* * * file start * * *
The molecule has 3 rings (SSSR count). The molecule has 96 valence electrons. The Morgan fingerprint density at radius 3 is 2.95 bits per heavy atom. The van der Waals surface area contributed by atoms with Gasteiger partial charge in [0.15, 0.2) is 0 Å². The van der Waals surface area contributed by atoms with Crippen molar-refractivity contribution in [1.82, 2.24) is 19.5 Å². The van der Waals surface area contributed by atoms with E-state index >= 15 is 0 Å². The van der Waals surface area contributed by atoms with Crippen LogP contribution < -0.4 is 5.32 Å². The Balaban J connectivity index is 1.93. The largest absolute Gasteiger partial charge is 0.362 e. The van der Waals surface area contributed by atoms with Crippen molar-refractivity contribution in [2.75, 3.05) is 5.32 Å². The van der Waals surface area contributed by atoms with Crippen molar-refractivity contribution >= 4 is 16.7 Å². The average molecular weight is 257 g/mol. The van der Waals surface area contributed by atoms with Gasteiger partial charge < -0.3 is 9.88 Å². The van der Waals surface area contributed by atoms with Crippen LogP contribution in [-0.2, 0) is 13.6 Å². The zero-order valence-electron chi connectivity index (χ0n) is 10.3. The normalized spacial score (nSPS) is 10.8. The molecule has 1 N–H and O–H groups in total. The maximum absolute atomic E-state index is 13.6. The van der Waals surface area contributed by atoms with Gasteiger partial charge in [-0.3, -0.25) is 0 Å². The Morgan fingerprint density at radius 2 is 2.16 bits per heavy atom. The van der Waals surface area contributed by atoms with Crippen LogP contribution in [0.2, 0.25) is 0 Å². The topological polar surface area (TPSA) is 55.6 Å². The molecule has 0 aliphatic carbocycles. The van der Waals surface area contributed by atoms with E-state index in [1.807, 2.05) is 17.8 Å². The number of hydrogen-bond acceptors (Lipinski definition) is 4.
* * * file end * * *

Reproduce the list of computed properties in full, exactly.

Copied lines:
The molecule has 3 rings (SSSR count). The molecule has 96 valence electrons. The Morgan fingerprint density at radius 3 is 2.95 bits per heavy atom. The van der Waals surface area contributed by atoms with Gasteiger partial charge in [0.15, 0.2) is 0 Å². The van der Waals surface area contributed by atoms with Crippen molar-refractivity contribution in [1.82, 2.24) is 19.5 Å². The van der Waals surface area contributed by atoms with E-state index >= 15 is 0 Å². The van der Waals surface area contributed by atoms with Crippen LogP contribution < -0.4 is 5.32 Å². The Balaban J connectivity index is 1.93. The largest absolute Gasteiger partial charge is 0.362 e. The van der Waals surface area contributed by atoms with Crippen molar-refractivity contribution in [2.75, 3.05) is 5.32 Å². The van der Waals surface area contributed by atoms with Crippen molar-refractivity contribution >= 4 is 16.7 Å². The average molecular weight is 257 g/mol. The van der Waals surface area contributed by atoms with Gasteiger partial charge < -0.3 is 9.88 Å². The van der Waals surface area contributed by atoms with Crippen LogP contribution in [-0.2, 0) is 13.6 Å². The zero-order valence-electron chi connectivity index (χ0n) is 10.3. The normalized spacial score (nSPS) is 10.8. The molecule has 1 N–H and O–H groups in total. The maximum absolute atomic E-state index is 13.6. The van der Waals surface area contributed by atoms with Gasteiger partial charge in [-0.3, -0.25) is 0 Å². The Morgan fingerprint density at radius 2 is 2.16 bits per heavy atom. The van der Waals surface area contributed by atoms with Crippen LogP contribution in [0.2, 0.25) is 0 Å². The topological polar surface area (TPSA) is 55.6 Å². The molecule has 0 aliphatic carbocycles. The van der Waals surface area contributed by atoms with E-state index in [1.807, 2.05) is 17.8 Å². The number of hydrogen-bond acceptors (Lipinski definition) is 4.